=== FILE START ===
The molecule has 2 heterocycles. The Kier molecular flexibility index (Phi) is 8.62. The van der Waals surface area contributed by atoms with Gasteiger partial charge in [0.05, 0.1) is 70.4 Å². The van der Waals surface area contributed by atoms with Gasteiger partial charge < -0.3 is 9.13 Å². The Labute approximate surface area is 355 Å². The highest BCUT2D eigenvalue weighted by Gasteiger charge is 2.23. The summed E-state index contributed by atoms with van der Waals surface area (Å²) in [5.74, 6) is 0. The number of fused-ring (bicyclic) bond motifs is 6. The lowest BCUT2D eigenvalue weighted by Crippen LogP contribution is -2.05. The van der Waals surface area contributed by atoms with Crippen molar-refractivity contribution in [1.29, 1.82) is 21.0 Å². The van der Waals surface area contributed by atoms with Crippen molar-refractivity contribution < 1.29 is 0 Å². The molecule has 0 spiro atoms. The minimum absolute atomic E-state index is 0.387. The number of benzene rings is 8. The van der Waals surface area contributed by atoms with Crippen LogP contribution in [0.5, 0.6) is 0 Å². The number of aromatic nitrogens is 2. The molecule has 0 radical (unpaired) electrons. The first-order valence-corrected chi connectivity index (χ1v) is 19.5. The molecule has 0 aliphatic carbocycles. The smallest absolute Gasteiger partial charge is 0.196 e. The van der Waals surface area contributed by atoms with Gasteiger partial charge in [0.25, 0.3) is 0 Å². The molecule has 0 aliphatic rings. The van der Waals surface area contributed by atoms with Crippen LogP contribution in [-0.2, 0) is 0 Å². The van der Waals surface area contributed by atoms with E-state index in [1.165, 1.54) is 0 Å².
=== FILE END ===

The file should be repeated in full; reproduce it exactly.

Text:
The molecule has 2 heterocycles. The Kier molecular flexibility index (Phi) is 8.62. The van der Waals surface area contributed by atoms with Gasteiger partial charge in [0.05, 0.1) is 70.4 Å². The van der Waals surface area contributed by atoms with Gasteiger partial charge < -0.3 is 9.13 Å². The Labute approximate surface area is 355 Å². The highest BCUT2D eigenvalue weighted by Gasteiger charge is 2.23. The summed E-state index contributed by atoms with van der Waals surface area (Å²) in [5.74, 6) is 0. The number of fused-ring (bicyclic) bond motifs is 6. The lowest BCUT2D eigenvalue weighted by Crippen LogP contribution is -2.05. The van der Waals surface area contributed by atoms with Crippen molar-refractivity contribution in [1.29, 1.82) is 21.0 Å². The van der Waals surface area contributed by atoms with Crippen molar-refractivity contribution < 1.29 is 0 Å². The molecule has 0 spiro atoms. The minimum absolute atomic E-state index is 0.387. The number of benzene rings is 8. The van der Waals surface area contributed by atoms with Crippen LogP contribution in [0.5, 0.6) is 0 Å². The number of aromatic nitrogens is 2. The molecule has 0 radical (unpaired) electrons. The first-order valence-corrected chi connectivity index (χ1v) is 19.5. The molecule has 0 aliphatic carbocycles. The smallest absolute Gasteiger partial charge is 0.196 e. The van der Waals surface area contributed by atoms with Gasteiger partial charge in [0.25, 0.3) is 0 Å². The molecule has 0 aliphatic rings. The van der Waals surface area contributed by atoms with Crippen LogP contribution in [-0.2, 0) is 0 Å². The van der Waals surface area contributed by atoms with E-state index in [1.165, 1.54) is 0 Å².